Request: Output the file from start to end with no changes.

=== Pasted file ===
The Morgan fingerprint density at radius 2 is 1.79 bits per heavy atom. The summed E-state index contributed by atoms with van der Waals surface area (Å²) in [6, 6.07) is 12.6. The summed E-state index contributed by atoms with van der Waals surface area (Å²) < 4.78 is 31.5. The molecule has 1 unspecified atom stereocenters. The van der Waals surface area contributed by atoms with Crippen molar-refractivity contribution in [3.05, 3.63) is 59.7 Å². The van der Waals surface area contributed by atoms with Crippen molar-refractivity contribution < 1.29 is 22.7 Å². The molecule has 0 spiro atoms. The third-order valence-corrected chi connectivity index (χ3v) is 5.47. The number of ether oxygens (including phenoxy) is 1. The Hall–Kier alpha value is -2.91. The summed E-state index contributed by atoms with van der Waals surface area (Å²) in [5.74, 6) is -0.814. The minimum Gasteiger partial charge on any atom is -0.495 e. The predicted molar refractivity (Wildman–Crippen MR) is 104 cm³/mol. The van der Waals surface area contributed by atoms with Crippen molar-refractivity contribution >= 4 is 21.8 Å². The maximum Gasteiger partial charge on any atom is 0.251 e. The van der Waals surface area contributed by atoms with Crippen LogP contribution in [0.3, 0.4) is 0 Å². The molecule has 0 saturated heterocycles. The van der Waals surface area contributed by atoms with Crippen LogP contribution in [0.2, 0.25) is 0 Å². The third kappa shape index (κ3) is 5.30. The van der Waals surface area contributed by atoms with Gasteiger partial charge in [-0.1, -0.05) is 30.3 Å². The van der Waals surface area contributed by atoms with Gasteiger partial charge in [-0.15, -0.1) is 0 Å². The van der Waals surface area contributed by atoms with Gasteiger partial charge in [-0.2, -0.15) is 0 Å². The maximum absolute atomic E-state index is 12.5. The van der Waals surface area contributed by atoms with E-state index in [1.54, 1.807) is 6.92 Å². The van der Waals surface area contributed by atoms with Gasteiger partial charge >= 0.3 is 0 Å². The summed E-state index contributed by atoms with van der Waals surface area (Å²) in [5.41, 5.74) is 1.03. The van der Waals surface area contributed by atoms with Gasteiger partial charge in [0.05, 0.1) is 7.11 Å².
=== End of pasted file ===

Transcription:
The Morgan fingerprint density at radius 2 is 1.79 bits per heavy atom. The summed E-state index contributed by atoms with van der Waals surface area (Å²) in [6, 6.07) is 12.6. The summed E-state index contributed by atoms with van der Waals surface area (Å²) < 4.78 is 31.5. The molecule has 1 unspecified atom stereocenters. The van der Waals surface area contributed by atoms with Crippen molar-refractivity contribution in [3.05, 3.63) is 59.7 Å². The van der Waals surface area contributed by atoms with Crippen molar-refractivity contribution < 1.29 is 22.7 Å². The molecule has 0 spiro atoms. The third-order valence-corrected chi connectivity index (χ3v) is 5.47. The number of ether oxygens (including phenoxy) is 1. The Hall–Kier alpha value is -2.91. The summed E-state index contributed by atoms with van der Waals surface area (Å²) in [5.74, 6) is -0.814. The minimum Gasteiger partial charge on any atom is -0.495 e. The predicted molar refractivity (Wildman–Crippen MR) is 104 cm³/mol. The van der Waals surface area contributed by atoms with Crippen molar-refractivity contribution >= 4 is 21.8 Å². The maximum Gasteiger partial charge on any atom is 0.251 e. The van der Waals surface area contributed by atoms with Crippen LogP contribution in [0.3, 0.4) is 0 Å². The molecule has 0 saturated heterocycles. The van der Waals surface area contributed by atoms with Crippen LogP contribution in [0.2, 0.25) is 0 Å². The third kappa shape index (κ3) is 5.30. The van der Waals surface area contributed by atoms with Gasteiger partial charge in [-0.1, -0.05) is 30.3 Å². The van der Waals surface area contributed by atoms with Gasteiger partial charge in [-0.15, -0.1) is 0 Å². The van der Waals surface area contributed by atoms with Gasteiger partial charge in [-0.2, -0.15) is 0 Å². The maximum absolute atomic E-state index is 12.5. The van der Waals surface area contributed by atoms with E-state index in [1.54, 1.807) is 6.92 Å². The van der Waals surface area contributed by atoms with Gasteiger partial charge >= 0.3 is 0 Å². The summed E-state index contributed by atoms with van der Waals surface area (Å²) in [5.41, 5.74) is 1.03. The van der Waals surface area contributed by atoms with Gasteiger partial charge in [0.05, 0.1) is 7.11 Å².